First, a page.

Less expensive than motorcars, motor-cycles quickly became popular in Australia. Back then, anyone could drive a motor vehicle on public roads without a license. Unfortunately, a motor-cycle fatality was reported in November 1903, after a 14-year-old boy drove into a fence – one of the very earliest motorcycle fatality in Australia.[iv]

Competitions and Clubs

In October 1905, the Daily Telegraph announced a contest.  The article says, “Only Victorians have nominated in this instance, although there is a large number of motorcycles in this state.” The contest featured motorcycle brands that few would recognise today – the 2hp Minerva, the 3.5hp Griffon and the 3.5hp Brown. [v]

Motorcycle clubs were springing up all over Australia, such as the Pioneer Motor Cycle Club [vi], established in 1905, the Peel Motorcycle Club (Tamworth) and the Sydney Motorcycle Club – each club holding competitions and events.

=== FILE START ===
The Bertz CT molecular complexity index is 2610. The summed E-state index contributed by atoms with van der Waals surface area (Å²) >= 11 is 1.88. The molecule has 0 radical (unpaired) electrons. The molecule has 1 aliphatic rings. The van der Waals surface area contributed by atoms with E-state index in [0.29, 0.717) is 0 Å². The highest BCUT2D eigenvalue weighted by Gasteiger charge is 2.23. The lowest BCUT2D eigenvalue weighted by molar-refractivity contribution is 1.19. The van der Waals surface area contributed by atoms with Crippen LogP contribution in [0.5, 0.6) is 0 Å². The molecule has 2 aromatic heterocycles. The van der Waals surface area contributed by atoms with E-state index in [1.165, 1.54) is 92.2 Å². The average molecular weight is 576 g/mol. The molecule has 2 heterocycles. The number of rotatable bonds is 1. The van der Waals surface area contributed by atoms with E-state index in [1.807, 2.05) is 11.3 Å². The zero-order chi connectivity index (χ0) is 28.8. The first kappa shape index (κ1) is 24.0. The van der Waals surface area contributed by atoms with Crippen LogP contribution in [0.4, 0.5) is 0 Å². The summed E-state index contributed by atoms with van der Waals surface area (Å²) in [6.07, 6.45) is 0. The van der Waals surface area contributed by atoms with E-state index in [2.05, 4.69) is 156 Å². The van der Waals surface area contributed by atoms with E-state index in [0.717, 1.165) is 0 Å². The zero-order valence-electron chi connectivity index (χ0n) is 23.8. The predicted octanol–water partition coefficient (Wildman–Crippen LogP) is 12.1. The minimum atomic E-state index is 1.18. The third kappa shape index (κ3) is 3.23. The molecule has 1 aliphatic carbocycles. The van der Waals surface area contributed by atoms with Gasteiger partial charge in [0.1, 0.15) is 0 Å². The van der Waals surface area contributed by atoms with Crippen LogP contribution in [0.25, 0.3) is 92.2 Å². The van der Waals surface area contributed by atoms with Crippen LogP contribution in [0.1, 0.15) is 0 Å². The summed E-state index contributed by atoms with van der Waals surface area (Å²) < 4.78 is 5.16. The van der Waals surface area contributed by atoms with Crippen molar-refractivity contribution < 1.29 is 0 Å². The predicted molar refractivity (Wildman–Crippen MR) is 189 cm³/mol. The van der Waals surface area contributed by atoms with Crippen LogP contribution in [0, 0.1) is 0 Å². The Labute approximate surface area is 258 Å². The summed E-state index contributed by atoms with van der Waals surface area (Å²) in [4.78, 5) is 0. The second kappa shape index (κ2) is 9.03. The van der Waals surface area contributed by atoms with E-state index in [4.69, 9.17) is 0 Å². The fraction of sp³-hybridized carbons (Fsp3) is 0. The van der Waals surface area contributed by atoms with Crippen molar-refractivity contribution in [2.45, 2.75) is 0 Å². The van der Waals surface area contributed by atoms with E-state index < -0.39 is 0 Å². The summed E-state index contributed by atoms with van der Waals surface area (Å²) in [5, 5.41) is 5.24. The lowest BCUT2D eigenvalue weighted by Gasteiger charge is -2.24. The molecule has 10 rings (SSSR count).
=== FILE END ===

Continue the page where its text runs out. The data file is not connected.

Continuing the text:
By 1906, both cars and motor-cycles were growing in popularity. But it was early days, and there were still plenty of horses and horse-drawn vehicles on the roads – especially on the way to Jenolan Caves.[vii]

By 1907, Jenolan was recognised as a fun and challenging destination for motorcyclists. For example, in Sept 1907 the Sydney Morning Herald reported that the Amateur Motor Cycle Club was organising a tour to Jenolan Caves on the 8-Hour Day (now called Labour Day) holiday.[viii]  By 1911, there were 1,805 registered motor-cycle riders in Australia.[ix]

Conquering the Jenolan Zig Zag

Edith Road - the steep, winding road out of the Jenolan Valley in the direction of Oberon - posed a serious challenge to the riders of the day. Then in December, the Sydney Morning Herald announced the momentous news that one determined motor cyclist had at last conquered the hill, “L. J. Astley, who is well-known as a westerntraveller for Bennett and Barkell, Ltd., reports thathe has succeeded in climbing the notorious Caves Hill on the Oberon side with a touring model F. E.Rudge...The hill referred to is reported to be about 2½ miles long,with grades of 1 in 6 and 1 in 8. There area number of zigzag turns or hairpin bends. It was reported that this is the first motorcycle that hassuccessfully ridden up this hill.”[x]

Motorcycles Amazingly Popular